“The Constitutional Court made it clear last year as well that the Court is the guardian of the constitutional order of the legislation. The necessary means to perform its task are at its disposal and the Court uses them.” – said Dr. Péter Paczolay, President of the Constitutional Court in an interview this week.

The Constitutional Court is the principal organ for the protection of the Fundamental Law. Its tasks are to protect the fundamental rights and to exercise constitutional control on the legislation and on  the application of law. The Constitutional Court performs its tasks even if the government has two-third majority. However, this is a relevant circumstance regarding the efficient operation, because the two-third majority might amend the Fundamental Law or narrow the competences of the Court. Nevertheless, the Constitutional Court has to enforce the constitutionality through its decisions.

In response to the question, that in connection with its latest decisions the Court has been accused of politicizing, the President explained that although it is obvious that several decisions have political consequences, it does not mean that the decisions are based on political aspects. Up till now every decision has been based on legal arguments, and until this practice exists there is nothing to worry about. It is not surprising that the decisions of the Constitutional Court are usually assessed and commented by public figures according to their own political interests. Nevertheless, in a democratic State governed by the rule of law there is no place for unfounded accusations and for the questioning of the competences of the Court. The accusation regarding the latest decision on the Act on Election Procedures based on the petition of the President of Hungary is particularly incomprehensible.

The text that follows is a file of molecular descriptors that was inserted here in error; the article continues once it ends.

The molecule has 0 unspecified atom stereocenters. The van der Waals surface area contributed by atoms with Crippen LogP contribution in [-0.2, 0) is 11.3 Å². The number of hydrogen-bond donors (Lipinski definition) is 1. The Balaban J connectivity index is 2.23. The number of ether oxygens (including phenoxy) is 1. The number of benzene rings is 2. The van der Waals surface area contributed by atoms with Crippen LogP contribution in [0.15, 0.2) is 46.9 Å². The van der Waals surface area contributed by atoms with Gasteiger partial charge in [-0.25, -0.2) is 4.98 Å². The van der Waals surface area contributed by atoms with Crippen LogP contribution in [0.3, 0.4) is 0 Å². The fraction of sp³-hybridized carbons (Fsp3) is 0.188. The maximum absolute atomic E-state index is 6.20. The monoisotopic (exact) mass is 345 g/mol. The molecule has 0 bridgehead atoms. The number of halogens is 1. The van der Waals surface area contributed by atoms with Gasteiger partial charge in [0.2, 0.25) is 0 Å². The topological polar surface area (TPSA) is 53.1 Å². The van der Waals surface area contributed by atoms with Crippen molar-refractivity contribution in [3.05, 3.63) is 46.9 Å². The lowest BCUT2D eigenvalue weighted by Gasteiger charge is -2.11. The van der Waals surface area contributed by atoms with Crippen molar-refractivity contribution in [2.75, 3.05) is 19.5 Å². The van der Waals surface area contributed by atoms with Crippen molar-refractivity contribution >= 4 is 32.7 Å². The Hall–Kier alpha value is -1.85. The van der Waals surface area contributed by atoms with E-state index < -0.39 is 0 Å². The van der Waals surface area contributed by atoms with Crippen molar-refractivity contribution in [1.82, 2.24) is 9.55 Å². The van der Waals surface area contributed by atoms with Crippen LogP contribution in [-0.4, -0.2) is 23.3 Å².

As for the members of the Constitutional Court, in September 2011 the number of the members of the Court was raised to fifteen (the Court used to have eleven members) and two more judges will be replaced in the beginning of this year (the membership of two current judges terminates by reaching the age of 70 years). According to Dr. Paczolay it is a fast change and the change that affects half of the members of the Court means a significant challenge.  (During the current legislation period the Parliament has elected only candidates of the governing parties. Up till now 8 judges: in 2010 István Stumpf and Mihály Bihari, in 2011 István Balsai, Egon Dienes-Oehm, Béla Pokol, Péter Szalay and Mária Szívós, and in December 2012 László Salamon – who enters into office in February 2013. The mandate of judge András Holló will terminate in April 2013.)